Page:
Rooxie Rooxie - 3 months ago 10
PHP Question

Comparison order in PHP IF

I'm pretty sure that there is no difference between this

if ($value === true)


and this

if (true === $value)


For me it always seems confusing. I used to think that it's a 'bad unconventional style of new developers'. Furthermore, my boss told me never to do such a thing.

But today I was looking through Slim's source code, written by the guy who created PHP: The Right Way, and saw this (line 341).

if (true === $value) {
$c['settings'] = array_merge_recursive($c['settings'], $name);
}


I'm sure a guy like Josh Lockhart wouldn't do something like this if it was considered a bad practice. So what's with this order? Is it some kind of an old tradition?

Answer

This is colloquially referred to as 'Yoda Conditions'. The reasoning behind their usage is because sometimes people make mistakes. In the context of an if statement, this is one such mistake that is sometimes made:

if($value = 42)

Notice there is no double equals sign (==). This is a valid statement and is not a syntax error. It is possible that it would cause huge disruptions with the code that follows it, and is very hard to identify. Yoda conditions get around this by reversing the conditional expression:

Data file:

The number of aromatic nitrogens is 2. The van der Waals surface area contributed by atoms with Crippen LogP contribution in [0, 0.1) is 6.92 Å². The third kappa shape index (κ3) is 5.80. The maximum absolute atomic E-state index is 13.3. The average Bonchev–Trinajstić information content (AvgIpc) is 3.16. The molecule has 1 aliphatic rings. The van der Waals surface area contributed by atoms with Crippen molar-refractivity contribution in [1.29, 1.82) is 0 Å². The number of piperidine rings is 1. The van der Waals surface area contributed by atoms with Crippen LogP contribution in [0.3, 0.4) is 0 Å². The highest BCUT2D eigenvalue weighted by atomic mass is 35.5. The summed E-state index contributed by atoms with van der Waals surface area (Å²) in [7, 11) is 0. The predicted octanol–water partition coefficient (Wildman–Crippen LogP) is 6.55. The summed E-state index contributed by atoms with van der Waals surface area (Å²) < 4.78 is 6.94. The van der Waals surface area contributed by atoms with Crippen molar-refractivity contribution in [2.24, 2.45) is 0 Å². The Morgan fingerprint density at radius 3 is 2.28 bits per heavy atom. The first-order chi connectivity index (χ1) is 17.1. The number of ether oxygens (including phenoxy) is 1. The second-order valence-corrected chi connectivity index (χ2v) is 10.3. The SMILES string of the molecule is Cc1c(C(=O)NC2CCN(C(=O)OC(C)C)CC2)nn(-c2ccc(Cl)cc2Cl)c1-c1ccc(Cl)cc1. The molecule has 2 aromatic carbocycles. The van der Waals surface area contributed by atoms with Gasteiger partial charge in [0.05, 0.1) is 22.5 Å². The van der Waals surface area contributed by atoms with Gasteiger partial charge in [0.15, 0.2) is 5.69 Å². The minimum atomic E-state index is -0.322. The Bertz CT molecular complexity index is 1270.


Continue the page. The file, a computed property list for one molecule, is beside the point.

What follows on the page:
if(42 = $value)

Now this is not a valid statement and is a syntax error, and those are generally reported with a line number included, so they're pretty easy to find.

Whether or not you actually think they're good or bad is up to personal preference and style. In some cases of popular frameworks (such as Wordpress), Yoda conditions are actually part of the official coding standards. The major critique against them is that, to some, they decrease readability of the code without providing any real major benefit.

"Syntax error you have. Do something else you must." -- Yoda, probably

Comments